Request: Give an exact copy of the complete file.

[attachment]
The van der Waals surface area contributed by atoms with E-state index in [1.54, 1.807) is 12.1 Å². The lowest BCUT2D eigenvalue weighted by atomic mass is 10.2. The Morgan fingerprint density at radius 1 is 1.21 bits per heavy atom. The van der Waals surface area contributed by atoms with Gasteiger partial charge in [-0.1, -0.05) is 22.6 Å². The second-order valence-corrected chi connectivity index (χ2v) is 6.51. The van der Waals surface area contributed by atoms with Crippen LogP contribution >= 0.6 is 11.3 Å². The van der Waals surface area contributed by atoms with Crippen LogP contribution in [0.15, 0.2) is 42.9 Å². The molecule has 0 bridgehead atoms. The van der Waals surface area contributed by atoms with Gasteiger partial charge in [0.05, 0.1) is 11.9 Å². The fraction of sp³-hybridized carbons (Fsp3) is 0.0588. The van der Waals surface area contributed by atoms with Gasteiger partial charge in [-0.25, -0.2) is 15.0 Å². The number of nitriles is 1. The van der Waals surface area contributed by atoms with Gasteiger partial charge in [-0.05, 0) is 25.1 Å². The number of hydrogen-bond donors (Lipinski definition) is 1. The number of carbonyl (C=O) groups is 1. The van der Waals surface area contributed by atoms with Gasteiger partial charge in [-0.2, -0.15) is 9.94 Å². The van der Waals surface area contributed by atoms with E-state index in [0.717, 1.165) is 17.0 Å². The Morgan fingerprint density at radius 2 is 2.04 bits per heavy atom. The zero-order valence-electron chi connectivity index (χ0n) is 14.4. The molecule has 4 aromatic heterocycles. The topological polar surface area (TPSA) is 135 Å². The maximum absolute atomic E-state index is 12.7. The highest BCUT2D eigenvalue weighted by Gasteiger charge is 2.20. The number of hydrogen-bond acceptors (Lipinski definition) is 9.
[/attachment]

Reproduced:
The van der Waals surface area contributed by atoms with E-state index in [1.54, 1.807) is 12.1 Å². The lowest BCUT2D eigenvalue weighted by atomic mass is 10.2. The Morgan fingerprint density at radius 1 is 1.21 bits per heavy atom. The van der Waals surface area contributed by atoms with Gasteiger partial charge in [-0.1, -0.05) is 22.6 Å². The second-order valence-corrected chi connectivity index (χ2v) is 6.51. The van der Waals surface area contributed by atoms with Crippen LogP contribution >= 0.6 is 11.3 Å². The van der Waals surface area contributed by atoms with Crippen LogP contribution in [0.15, 0.2) is 42.9 Å². The molecule has 0 bridgehead atoms. The van der Waals surface area contributed by atoms with Gasteiger partial charge in [0.05, 0.1) is 11.9 Å². The fraction of sp³-hybridized carbons (Fsp3) is 0.0588. The van der Waals surface area contributed by atoms with Gasteiger partial charge in [-0.25, -0.2) is 15.0 Å². The number of nitriles is 1. The van der Waals surface area contributed by atoms with Gasteiger partial charge in [-0.05, 0) is 25.1 Å². The number of hydrogen-bond donors (Lipinski definition) is 1. The number of carbonyl (C=O) groups is 1. The van der Waals surface area contributed by atoms with Gasteiger partial charge in [-0.2, -0.15) is 9.94 Å². The van der Waals surface area contributed by atoms with E-state index in [0.717, 1.165) is 17.0 Å². The Morgan fingerprint density at radius 2 is 2.04 bits per heavy atom. The zero-order valence-electron chi connectivity index (χ0n) is 14.4. The molecule has 4 aromatic heterocycles. The topological polar surface area (TPSA) is 135 Å². The maximum absolute atomic E-state index is 12.7. The highest BCUT2D eigenvalue weighted by Gasteiger charge is 2.20. The number of hydrogen-bond acceptors (Lipinski definition) is 9.